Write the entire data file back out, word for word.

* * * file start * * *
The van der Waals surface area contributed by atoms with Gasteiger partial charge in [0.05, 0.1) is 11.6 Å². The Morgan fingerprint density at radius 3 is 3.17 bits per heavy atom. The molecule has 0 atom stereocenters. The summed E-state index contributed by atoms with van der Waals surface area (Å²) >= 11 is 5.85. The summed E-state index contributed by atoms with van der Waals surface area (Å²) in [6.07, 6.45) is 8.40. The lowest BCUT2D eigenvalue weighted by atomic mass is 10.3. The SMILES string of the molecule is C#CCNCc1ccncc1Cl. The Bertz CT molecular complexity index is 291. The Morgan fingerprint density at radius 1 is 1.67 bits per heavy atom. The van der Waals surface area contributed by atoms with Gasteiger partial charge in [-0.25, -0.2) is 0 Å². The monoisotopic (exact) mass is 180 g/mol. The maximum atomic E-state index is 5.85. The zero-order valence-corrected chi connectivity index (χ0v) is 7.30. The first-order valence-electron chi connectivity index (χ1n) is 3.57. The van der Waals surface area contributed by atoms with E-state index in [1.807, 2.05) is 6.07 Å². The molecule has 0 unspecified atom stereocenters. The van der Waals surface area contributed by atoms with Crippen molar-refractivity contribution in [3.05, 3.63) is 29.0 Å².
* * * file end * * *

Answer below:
The van der Waals surface area contributed by atoms with Gasteiger partial charge in [0.05, 0.1) is 11.6 Å². The Morgan fingerprint density at radius 3 is 3.17 bits per heavy atom. The molecule has 0 atom stereocenters. The summed E-state index contributed by atoms with van der Waals surface area (Å²) >= 11 is 5.85. The summed E-state index contributed by atoms with van der Waals surface area (Å²) in [6.07, 6.45) is 8.40. The lowest BCUT2D eigenvalue weighted by atomic mass is 10.3. The SMILES string of the molecule is C#CCNCc1ccncc1Cl. The Bertz CT molecular complexity index is 291. The Morgan fingerprint density at radius 1 is 1.67 bits per heavy atom. The van der Waals surface area contributed by atoms with Gasteiger partial charge in [-0.25, -0.2) is 0 Å². The monoisotopic (exact) mass is 180 g/mol. The maximum atomic E-state index is 5.85. The zero-order valence-corrected chi connectivity index (χ0v) is 7.30. The first-order valence-electron chi connectivity index (χ1n) is 3.57. The van der Waals surface area contributed by atoms with E-state index in [1.807, 2.05) is 6.07 Å². The molecule has 0 unspecified atom stereocenters. The van der Waals surface area contributed by atoms with Crippen molar-refractivity contribution in [3.05, 3.63) is 29.0 Å².